Economic Forecasting and Your Portfolio

October 5, 2016

This headline if it were from any other publication than the London Daily Telegraph would have been cast aside by me, but when Sir Charles Bean the Deputy Governor of the Bank of England said recently that people shouldn’t rely on economic forecasts, I had to read the article. Economic forecasts he said, “should be taken with a pinch of salt” and that predictions can be made with a “wide range of uncertainty.” Those words made me smile, because for the longest time I have been saying exactly that and now it is so refreshing to hear someone of his stature articulate the same position.

How many predictions did Nostradamus make that were correct? Only a handful, but the ones that didn’t come true have been conveniently forgotten. Anyone with half a brain could do the same. I could come up with every possible scenario and at least one would come true, and for that I could develop a following. How many times have you seen economic articles that included the words, “he was the only one to correctly predict the collapse?” I bet you if you were to think about them, they are in the hundreds, but how many of those correct predictions were followed by another correct prediction? Not many, if any at all.

The famed economist, John Kenneth Galbraith, once said that “the only function of economic forecasting is to make astrology look respectable.” How absolutely correct, yet we allow economic forecasters to spell gloom and doom when 90% of the time they have a vested interest in the outcome. But, if the investor did the opposite, I pull the numbers out of my head, more likely than not, their decisions would work out in their favor.

Let’s look at the latest predictions. Brexit was supposed to be very bad for Britain. We were told that Britain needed Europe, only to find out that it’s really the other way around. How has the DAX performed YTD, negative 1.46%. How about the FTSE, YTD positive 12.67%. Who would have thought that would be the case?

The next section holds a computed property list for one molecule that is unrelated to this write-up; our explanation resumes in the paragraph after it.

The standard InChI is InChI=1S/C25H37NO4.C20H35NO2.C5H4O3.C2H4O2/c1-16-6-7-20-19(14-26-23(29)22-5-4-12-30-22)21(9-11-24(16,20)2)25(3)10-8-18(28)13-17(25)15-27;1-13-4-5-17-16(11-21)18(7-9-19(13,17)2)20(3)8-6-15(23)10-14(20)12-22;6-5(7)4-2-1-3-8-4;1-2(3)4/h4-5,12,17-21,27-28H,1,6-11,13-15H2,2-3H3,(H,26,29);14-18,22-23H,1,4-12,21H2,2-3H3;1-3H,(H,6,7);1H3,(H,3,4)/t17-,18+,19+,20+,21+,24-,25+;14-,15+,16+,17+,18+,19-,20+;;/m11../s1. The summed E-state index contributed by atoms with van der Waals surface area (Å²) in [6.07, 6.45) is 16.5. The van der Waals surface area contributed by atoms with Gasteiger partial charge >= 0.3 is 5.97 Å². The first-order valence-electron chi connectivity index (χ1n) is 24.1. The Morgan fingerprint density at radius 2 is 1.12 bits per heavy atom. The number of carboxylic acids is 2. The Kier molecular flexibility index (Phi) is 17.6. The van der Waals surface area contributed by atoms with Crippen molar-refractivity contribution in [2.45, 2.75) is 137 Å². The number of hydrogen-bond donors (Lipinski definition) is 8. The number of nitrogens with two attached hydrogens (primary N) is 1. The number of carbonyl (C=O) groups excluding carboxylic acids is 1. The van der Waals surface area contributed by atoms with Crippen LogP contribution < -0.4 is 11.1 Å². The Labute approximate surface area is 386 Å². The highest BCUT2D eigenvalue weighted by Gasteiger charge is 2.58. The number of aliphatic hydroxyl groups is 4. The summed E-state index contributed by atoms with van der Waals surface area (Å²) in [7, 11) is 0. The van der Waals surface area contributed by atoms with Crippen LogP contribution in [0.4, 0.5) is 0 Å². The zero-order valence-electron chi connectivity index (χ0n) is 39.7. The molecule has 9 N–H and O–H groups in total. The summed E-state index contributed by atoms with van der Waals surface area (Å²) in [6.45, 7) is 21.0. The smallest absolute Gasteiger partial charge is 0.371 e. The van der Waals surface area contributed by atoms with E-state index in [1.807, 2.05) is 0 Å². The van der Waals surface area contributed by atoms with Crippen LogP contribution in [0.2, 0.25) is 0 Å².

How about ETFs? iShares MSCI Germany ETF (EWG) is up 3.21%. Interesting. Now let’s compare WisdomTree United Kingdom Hedged Equity Fund (DXPS), which is up 20% YTD and iShares Currency Hedged MSCI United Kingdom ETF (HEWU) up 16%. The point I am trying to make is that when it comes to investing, trust your gut. Don’t trust people with more degrees than a thermometer, because they work off mathematical models. Remember something very important. Unlike mathematics, which is a very exact science, economic forecasting is pseudo-science with too many moving parts. If you rely on a crystal ball for your investing, invariably you will end up eating ground glass.

And to top it all off, the International Monetary Fund just, “crowns UK world's fastest growing major economy.” See what I mean?

 

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